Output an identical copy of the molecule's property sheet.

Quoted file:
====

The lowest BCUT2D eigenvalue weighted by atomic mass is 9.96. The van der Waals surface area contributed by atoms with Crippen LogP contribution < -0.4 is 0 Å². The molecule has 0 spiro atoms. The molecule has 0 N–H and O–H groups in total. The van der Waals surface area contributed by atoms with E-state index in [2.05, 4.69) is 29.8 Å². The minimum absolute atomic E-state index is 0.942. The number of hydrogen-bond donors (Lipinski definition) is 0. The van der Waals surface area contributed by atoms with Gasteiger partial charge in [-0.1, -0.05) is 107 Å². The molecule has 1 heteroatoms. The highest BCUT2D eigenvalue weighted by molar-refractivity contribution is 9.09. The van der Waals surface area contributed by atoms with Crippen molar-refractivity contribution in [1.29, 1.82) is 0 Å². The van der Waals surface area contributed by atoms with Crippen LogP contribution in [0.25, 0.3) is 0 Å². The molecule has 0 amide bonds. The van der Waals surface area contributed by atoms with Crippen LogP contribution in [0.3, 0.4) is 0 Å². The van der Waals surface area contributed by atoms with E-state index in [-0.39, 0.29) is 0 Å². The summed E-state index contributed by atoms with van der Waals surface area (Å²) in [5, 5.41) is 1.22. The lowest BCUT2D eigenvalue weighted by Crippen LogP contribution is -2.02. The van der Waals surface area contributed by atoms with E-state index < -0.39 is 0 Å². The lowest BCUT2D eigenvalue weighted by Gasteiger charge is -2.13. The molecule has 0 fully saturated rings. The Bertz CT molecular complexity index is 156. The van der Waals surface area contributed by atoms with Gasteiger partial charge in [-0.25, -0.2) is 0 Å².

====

The lowest BCUT2D eigenvalue weighted by atomic mass is 9.96. The van der Waals surface area contributed by atoms with Crippen LogP contribution < -0.4 is 0 Å². The molecule has 0 spiro atoms. The molecule has 0 N–H and O–H groups in total. The van der Waals surface area contributed by atoms with E-state index in [2.05, 4.69) is 29.8 Å². The minimum absolute atomic E-state index is 0.942. The number of hydrogen-bond donors (Lipinski definition) is 0. The van der Waals surface area contributed by atoms with Gasteiger partial charge in [-0.1, -0.05) is 107 Å². The molecule has 1 heteroatoms. The highest BCUT2D eigenvalue weighted by molar-refractivity contribution is 9.09. The van der Waals surface area contributed by atoms with Crippen molar-refractivity contribution in [1.29, 1.82) is 0 Å². The van der Waals surface area contributed by atoms with Crippen LogP contribution in [0.25, 0.3) is 0 Å². The molecule has 0 amide bonds. The van der Waals surface area contributed by atoms with Crippen LogP contribution in [0.3, 0.4) is 0 Å². The van der Waals surface area contributed by atoms with E-state index in [-0.39, 0.29) is 0 Å². The summed E-state index contributed by atoms with van der Waals surface area (Å²) in [5, 5.41) is 1.22. The lowest BCUT2D eigenvalue weighted by Crippen LogP contribution is -2.02. The van der Waals surface area contributed by atoms with E-state index < -0.39 is 0 Å². The lowest BCUT2D eigenvalue weighted by Gasteiger charge is -2.13. The molecule has 0 fully saturated rings. The Bertz CT molecular complexity index is 156. The van der Waals surface area contributed by atoms with Gasteiger partial charge in [-0.25, -0.2) is 0 Å².